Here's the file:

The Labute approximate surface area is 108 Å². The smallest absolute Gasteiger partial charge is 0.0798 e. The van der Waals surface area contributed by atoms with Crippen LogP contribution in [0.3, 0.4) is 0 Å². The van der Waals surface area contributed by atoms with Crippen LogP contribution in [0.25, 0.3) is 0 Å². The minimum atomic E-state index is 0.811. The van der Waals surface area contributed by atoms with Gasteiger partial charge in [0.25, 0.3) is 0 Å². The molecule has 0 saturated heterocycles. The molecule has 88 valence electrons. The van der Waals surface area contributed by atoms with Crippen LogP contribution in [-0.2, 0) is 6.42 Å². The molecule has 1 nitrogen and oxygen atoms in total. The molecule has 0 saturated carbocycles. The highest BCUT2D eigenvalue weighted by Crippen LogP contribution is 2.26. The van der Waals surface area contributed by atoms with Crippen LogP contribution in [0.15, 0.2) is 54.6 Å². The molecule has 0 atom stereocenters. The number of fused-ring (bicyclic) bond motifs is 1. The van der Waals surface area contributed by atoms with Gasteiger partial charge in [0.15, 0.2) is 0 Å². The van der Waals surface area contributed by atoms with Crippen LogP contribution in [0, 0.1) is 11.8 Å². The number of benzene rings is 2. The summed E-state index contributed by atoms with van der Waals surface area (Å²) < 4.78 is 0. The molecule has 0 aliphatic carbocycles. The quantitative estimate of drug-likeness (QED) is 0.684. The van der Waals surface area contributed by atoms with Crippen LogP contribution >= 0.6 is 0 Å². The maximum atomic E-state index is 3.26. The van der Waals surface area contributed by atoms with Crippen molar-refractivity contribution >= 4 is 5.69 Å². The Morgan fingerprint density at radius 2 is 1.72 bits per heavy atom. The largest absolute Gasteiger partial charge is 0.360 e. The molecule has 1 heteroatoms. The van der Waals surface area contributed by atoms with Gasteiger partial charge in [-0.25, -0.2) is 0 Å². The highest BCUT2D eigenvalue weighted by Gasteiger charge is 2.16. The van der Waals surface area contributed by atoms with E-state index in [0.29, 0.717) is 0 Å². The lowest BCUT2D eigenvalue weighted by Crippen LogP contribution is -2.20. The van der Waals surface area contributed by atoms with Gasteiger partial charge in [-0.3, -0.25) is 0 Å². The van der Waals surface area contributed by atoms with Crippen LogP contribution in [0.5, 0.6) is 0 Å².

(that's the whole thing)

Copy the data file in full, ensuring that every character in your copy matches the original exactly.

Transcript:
The Labute approximate surface area is 108 Å². The smallest absolute Gasteiger partial charge is 0.0798 e. The van der Waals surface area contributed by atoms with Crippen LogP contribution in [0.3, 0.4) is 0 Å². The van der Waals surface area contributed by atoms with Crippen LogP contribution in [0.25, 0.3) is 0 Å². The minimum atomic E-state index is 0.811. The van der Waals surface area contributed by atoms with Gasteiger partial charge in [0.25, 0.3) is 0 Å². The molecule has 0 saturated heterocycles. The molecule has 88 valence electrons. The van der Waals surface area contributed by atoms with Crippen LogP contribution in [-0.2, 0) is 6.42 Å². The molecule has 1 nitrogen and oxygen atoms in total. The molecule has 0 saturated carbocycles. The highest BCUT2D eigenvalue weighted by Crippen LogP contribution is 2.26. The van der Waals surface area contributed by atoms with Crippen LogP contribution in [0.15, 0.2) is 54.6 Å². The molecule has 0 atom stereocenters. The number of fused-ring (bicyclic) bond motifs is 1. The van der Waals surface area contributed by atoms with Gasteiger partial charge in [0.15, 0.2) is 0 Å². The van der Waals surface area contributed by atoms with Crippen LogP contribution in [0, 0.1) is 11.8 Å². The number of benzene rings is 2. The summed E-state index contributed by atoms with van der Waals surface area (Å²) < 4.78 is 0. The molecule has 0 aliphatic carbocycles. The quantitative estimate of drug-likeness (QED) is 0.684. The van der Waals surface area contributed by atoms with Crippen LogP contribution >= 0.6 is 0 Å². The maximum atomic E-state index is 3.26. The van der Waals surface area contributed by atoms with Crippen molar-refractivity contribution >= 4 is 5.69 Å². The Morgan fingerprint density at radius 2 is 1.72 bits per heavy atom. The largest absolute Gasteiger partial charge is 0.360 e. The molecule has 1 heteroatoms. The van der Waals surface area contributed by atoms with Gasteiger partial charge in [-0.25, -0.2) is 0 Å². The highest BCUT2D eigenvalue weighted by Gasteiger charge is 2.16. The van der Waals surface area contributed by atoms with E-state index in [0.29, 0.717) is 0 Å². The lowest BCUT2D eigenvalue weighted by Crippen LogP contribution is -2.20. The van der Waals surface area contributed by atoms with Gasteiger partial charge in [-0.3, -0.25) is 0 Å². The van der Waals surface area contributed by atoms with Crippen LogP contribution in [0.5, 0.6) is 0 Å².